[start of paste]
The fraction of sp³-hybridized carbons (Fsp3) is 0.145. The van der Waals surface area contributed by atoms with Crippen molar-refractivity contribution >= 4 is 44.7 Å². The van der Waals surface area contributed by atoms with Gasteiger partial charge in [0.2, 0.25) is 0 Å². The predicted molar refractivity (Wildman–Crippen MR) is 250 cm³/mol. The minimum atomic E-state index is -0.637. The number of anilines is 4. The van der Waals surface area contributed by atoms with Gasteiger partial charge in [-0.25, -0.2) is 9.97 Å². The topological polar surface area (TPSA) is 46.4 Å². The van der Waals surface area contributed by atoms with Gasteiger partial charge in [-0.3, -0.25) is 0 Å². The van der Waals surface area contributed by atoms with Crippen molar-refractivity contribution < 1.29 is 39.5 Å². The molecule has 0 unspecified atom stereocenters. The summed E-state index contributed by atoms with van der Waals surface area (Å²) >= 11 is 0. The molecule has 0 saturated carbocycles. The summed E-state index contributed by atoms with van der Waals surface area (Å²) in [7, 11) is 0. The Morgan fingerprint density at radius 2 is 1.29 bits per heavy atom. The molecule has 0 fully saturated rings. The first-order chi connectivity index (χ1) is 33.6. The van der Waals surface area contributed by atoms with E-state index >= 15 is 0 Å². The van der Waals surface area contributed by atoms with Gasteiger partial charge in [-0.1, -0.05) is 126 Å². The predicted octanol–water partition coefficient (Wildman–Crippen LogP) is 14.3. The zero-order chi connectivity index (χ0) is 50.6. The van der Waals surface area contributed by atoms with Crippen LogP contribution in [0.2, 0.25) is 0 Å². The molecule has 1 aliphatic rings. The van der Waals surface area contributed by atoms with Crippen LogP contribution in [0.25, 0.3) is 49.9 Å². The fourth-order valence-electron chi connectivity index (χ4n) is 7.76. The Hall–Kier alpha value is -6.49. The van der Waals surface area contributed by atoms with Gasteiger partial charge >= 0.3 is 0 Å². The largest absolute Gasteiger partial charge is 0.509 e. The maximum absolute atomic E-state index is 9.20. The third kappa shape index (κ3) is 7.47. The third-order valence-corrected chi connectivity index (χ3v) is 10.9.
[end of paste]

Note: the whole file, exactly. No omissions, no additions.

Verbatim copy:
The fraction of sp³-hybridized carbons (Fsp3) is 0.145. The van der Waals surface area contributed by atoms with Crippen molar-refractivity contribution >= 4 is 44.7 Å². The van der Waals surface area contributed by atoms with Gasteiger partial charge in [0.2, 0.25) is 0 Å². The predicted molar refractivity (Wildman–Crippen MR) is 250 cm³/mol. The minimum atomic E-state index is -0.637. The number of anilines is 4. The van der Waals surface area contributed by atoms with Gasteiger partial charge in [-0.25, -0.2) is 9.97 Å². The topological polar surface area (TPSA) is 46.4 Å². The van der Waals surface area contributed by atoms with Gasteiger partial charge in [-0.3, -0.25) is 0 Å². The van der Waals surface area contributed by atoms with Crippen molar-refractivity contribution < 1.29 is 39.5 Å². The molecule has 0 unspecified atom stereocenters. The summed E-state index contributed by atoms with van der Waals surface area (Å²) >= 11 is 0. The molecule has 0 saturated carbocycles. The summed E-state index contributed by atoms with van der Waals surface area (Å²) in [7, 11) is 0. The Morgan fingerprint density at radius 2 is 1.29 bits per heavy atom. The molecule has 0 fully saturated rings. The first-order chi connectivity index (χ1) is 33.6. The van der Waals surface area contributed by atoms with E-state index >= 15 is 0 Å². The van der Waals surface area contributed by atoms with Gasteiger partial charge in [-0.1, -0.05) is 126 Å². The predicted octanol–water partition coefficient (Wildman–Crippen LogP) is 14.3. The zero-order chi connectivity index (χ0) is 50.6. The van der Waals surface area contributed by atoms with Crippen LogP contribution in [0.2, 0.25) is 0 Å². The molecule has 1 aliphatic rings. The van der Waals surface area contributed by atoms with Crippen LogP contribution in [0.25, 0.3) is 49.9 Å². The fourth-order valence-electron chi connectivity index (χ4n) is 7.76. The Hall–Kier alpha value is -6.49. The van der Waals surface area contributed by atoms with Gasteiger partial charge >= 0.3 is 0 Å². The largest absolute Gasteiger partial charge is 0.509 e. The maximum absolute atomic E-state index is 9.20. The third kappa shape index (κ3) is 7.47. The third-order valence-corrected chi connectivity index (χ3v) is 10.9.